The Vanguard Group of Malvern, Pa., will liquidate two of its funds and eliminate a one percent redemption fee on two other funds, the company announced today.
Beginning today, Vanguards Strategic Equity Fund and Global Equity Fund will no longer carry a one percent redemption fee on shares redeemed within five years of their purchase, Vanguard announced. The fees were established to discourage short-term trading and market timing, but that has not been a problem in either fund, according to Vanguard.
Vanguard will liquidate its Preferred Stock Fund and its Global Asset Allocation Fund because of the funds inability to attract a sufficient level of assets, Vanguard said.
The Global Asset Allocation Fund was introduced in 1995 and invests in stocks, bonds and cash reserves of markets in developed countries. The fund had trouble attracting assets because its investment objective was too broad, said John J. Brennan, CEO and chairman of Vanguard. The funds ability to shift its assets across the worlds securities markets has made it difficult for many investors to understand its risk/reward characteristics and determine its proper role in their portfolios, said Brennan, in a statement.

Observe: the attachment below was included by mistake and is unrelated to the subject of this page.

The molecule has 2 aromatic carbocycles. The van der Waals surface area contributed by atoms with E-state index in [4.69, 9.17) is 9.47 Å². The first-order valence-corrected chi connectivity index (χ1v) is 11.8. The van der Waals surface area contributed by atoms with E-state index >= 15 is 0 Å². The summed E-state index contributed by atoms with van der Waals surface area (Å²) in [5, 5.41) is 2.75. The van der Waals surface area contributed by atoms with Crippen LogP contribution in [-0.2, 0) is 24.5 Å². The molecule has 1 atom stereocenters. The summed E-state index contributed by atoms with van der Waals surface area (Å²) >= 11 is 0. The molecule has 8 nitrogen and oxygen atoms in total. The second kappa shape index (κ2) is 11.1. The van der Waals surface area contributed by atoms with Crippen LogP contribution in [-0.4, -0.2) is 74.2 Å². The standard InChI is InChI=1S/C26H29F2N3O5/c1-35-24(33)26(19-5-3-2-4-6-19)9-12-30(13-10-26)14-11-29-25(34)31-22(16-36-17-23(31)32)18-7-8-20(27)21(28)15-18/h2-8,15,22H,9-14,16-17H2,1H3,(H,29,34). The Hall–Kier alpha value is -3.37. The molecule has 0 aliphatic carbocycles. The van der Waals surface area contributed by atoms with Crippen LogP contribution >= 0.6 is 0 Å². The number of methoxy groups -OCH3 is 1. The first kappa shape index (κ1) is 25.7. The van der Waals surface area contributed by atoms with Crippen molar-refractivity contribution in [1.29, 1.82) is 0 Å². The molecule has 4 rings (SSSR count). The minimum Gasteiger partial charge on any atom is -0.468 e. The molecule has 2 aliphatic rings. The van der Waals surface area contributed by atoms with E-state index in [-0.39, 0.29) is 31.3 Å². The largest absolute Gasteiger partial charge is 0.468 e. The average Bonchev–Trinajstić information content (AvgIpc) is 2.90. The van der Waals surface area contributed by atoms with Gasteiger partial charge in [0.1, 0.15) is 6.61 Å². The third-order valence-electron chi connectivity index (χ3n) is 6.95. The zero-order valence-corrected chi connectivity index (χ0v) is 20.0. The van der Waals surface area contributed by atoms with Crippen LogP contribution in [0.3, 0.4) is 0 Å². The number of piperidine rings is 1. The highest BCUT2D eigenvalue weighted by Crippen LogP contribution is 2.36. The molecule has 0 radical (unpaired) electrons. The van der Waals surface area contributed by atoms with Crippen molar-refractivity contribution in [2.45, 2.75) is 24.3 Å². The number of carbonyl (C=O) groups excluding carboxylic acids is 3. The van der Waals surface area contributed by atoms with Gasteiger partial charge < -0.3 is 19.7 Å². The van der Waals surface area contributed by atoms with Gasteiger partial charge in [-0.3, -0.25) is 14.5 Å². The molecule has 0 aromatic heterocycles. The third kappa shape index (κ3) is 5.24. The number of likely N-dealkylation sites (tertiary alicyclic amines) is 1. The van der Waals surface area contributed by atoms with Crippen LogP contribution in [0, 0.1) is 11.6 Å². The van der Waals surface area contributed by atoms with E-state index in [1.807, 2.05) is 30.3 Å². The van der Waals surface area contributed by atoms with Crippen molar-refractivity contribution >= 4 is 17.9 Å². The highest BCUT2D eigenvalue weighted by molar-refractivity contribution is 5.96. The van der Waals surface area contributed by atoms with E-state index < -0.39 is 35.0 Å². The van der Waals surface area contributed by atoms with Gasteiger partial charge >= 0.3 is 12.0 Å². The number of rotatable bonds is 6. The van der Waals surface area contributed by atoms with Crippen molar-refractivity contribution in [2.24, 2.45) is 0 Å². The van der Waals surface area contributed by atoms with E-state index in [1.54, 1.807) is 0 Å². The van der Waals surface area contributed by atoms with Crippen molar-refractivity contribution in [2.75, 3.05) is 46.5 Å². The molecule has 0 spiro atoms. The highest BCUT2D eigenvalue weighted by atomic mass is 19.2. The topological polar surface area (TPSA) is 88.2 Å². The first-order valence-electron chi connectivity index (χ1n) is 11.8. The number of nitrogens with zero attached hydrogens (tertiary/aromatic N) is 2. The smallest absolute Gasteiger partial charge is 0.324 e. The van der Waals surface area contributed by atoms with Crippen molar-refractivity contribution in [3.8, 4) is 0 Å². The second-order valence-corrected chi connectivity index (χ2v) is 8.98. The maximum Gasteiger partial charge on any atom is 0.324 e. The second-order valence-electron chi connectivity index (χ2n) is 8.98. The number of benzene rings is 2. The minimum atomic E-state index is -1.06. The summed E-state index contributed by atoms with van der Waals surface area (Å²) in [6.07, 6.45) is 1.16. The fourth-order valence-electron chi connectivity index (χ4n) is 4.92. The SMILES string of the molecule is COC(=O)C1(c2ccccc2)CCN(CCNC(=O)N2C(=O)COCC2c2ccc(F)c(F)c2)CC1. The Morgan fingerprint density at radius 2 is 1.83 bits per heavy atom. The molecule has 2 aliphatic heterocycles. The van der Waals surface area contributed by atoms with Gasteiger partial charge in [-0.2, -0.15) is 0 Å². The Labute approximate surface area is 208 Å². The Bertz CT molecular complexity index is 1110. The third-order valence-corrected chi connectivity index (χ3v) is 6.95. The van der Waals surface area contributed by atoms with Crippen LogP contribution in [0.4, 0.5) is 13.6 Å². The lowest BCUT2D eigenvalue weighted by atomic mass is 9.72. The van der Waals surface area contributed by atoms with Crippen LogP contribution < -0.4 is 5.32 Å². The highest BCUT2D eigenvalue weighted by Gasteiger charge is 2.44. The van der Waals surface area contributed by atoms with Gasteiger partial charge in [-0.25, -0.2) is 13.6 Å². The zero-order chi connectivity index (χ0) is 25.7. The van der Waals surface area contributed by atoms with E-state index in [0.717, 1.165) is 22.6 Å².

The fund has attracted only $106 million in assets in its five years of operation, the company said.
The Preferred Stock Fund is being liquidated because its investment strategy is no longer effective, Vanguard said. The fund, which is designed for corporate investors, is managed to provide significant dividend income, a large portion of which is tax free to corporate investors under the federal intercorporate dividends-received deduction. However, the dividends-received deductions rate has dropped from a maximum of 100 percent to 70 percent, which has reduced the funds appeal, Vanguard said.
Currently the fund has $189 million in total assets.